LONDON (Reuters) - Vivergo Fuels said on Thursday that its biorefinery near Hull in eastern England has started bioethanol production and is expected to be fully operational in the first quarter of 2013.
The Saltend biorefinery, which will be one the biggest in Europe, will have the capacity to use 1.1 million tonnes of feed-grade wheat a year to produce 420 million litres of bioethanol, a type of alcohol that can be used as a petrol substitute.
It will be Britain’s second large biorefinery and will also be able to produce 500,000 tonnes a year of animal feed.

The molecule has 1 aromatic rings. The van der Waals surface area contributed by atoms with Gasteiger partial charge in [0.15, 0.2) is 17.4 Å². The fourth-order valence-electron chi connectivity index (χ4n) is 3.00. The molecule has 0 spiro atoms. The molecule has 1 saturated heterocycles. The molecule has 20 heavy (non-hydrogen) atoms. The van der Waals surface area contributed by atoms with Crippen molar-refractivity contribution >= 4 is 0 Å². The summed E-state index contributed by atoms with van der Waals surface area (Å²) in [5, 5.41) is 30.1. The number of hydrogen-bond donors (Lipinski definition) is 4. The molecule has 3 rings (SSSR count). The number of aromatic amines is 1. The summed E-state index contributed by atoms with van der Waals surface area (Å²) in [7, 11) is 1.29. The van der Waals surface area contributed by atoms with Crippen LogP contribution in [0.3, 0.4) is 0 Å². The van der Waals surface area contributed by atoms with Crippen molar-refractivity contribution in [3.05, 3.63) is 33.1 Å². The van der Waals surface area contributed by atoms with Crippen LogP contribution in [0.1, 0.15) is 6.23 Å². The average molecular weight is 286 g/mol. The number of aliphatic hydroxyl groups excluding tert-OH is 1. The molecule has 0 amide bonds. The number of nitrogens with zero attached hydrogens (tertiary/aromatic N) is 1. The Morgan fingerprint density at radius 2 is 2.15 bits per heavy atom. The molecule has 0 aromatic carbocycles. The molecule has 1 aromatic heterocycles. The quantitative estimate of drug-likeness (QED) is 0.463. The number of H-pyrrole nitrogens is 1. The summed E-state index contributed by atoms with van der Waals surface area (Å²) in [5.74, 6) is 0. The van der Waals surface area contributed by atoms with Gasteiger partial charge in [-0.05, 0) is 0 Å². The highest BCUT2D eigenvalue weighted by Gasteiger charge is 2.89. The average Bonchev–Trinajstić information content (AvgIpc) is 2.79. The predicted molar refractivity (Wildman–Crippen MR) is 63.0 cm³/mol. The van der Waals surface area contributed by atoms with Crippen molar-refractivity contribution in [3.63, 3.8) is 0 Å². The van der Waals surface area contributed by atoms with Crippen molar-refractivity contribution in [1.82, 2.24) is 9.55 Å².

Vivergo is a joint venture between AB Sugar, BP and DuPont.
The other big biorefinery is operated by Ensus, which is owned by U.S. private equity funds the Carlyle Group and Riverstone. The Ensus plant in northeast England has similar capacity to the Vivergo operation.
Biorefining breaks down the starch in wheat to sugars, which are then fermented into alcohol through a similar process to that used in a whisky distillery.
The fuel produced by Vivergo has two potential customers near by in the ConocoPhillips Humber refinery and Total’s Lindsey Oil Refinery, but it can also be transported on tankers to major markets such as Rotterdam.
Reporting by Nigel Hunt; Editing by Alison Birrane and David Goodman
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